All three men are taken to meet Mustapha. He decides that Bernard and Helmholtz will be banished to an island for people who have become more individualistic in their views and can no longer fit in with the larger society. When John the Savage critiques the society’s current structure, Mustapha argues that it in fact maximizes each person's happiness; history, art, religion, and science only create emotions that destabilize society and thus lead to suffering. Mustapha does not banish John the Savage, as he views him as an experiment in civil conditioning.

Seeking solitude, John the Savage runs away from London to an abandoned lighthouse on the outskirts of the city, where he sets up a small garden and builds bows and arrows to hunt for his food. Feeling guilty over Linda’s death, John the Savage makes a whip and beats himself with it. Reporters arrive and one man manages to film the flogging. Then, more crowds arrive by helicopter to ogle John the Savage which disrupts his solitude and drives him into a frenzy.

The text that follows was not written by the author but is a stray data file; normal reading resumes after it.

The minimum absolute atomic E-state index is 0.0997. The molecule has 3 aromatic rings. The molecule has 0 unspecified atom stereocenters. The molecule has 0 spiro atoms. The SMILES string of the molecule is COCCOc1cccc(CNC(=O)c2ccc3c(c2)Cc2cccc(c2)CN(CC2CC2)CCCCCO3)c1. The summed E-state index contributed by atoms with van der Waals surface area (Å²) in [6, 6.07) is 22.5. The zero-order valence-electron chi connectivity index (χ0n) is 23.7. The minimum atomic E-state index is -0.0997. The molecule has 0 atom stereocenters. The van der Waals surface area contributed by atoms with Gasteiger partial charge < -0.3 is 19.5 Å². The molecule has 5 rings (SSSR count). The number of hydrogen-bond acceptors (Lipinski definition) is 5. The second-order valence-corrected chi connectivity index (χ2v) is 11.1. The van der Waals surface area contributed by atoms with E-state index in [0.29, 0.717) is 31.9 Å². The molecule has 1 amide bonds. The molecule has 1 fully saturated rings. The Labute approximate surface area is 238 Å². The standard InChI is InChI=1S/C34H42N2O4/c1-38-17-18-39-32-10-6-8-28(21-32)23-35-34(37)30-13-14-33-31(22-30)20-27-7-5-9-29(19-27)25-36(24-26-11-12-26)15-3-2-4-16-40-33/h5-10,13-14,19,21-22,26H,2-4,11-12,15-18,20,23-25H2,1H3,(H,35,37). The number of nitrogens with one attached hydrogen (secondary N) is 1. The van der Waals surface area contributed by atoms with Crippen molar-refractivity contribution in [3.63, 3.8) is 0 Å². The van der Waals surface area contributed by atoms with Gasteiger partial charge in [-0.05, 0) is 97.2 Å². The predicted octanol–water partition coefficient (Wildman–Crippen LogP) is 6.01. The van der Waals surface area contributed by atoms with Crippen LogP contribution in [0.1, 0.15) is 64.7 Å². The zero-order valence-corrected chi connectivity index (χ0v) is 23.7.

When John the Savage sees Lenina in the crowd trying to reach him, he beats her with the whip. The crowd soon begins to chant a sensual hymn used to generate a feeling of oneness. John the Savage loses himself within the voyeuristic crowd, takes Soma, and wakes the next day overwhelmed with guilt and self-hatred. Reporters soon find his dead body; he has hanged himself in an archway of the lighthouse.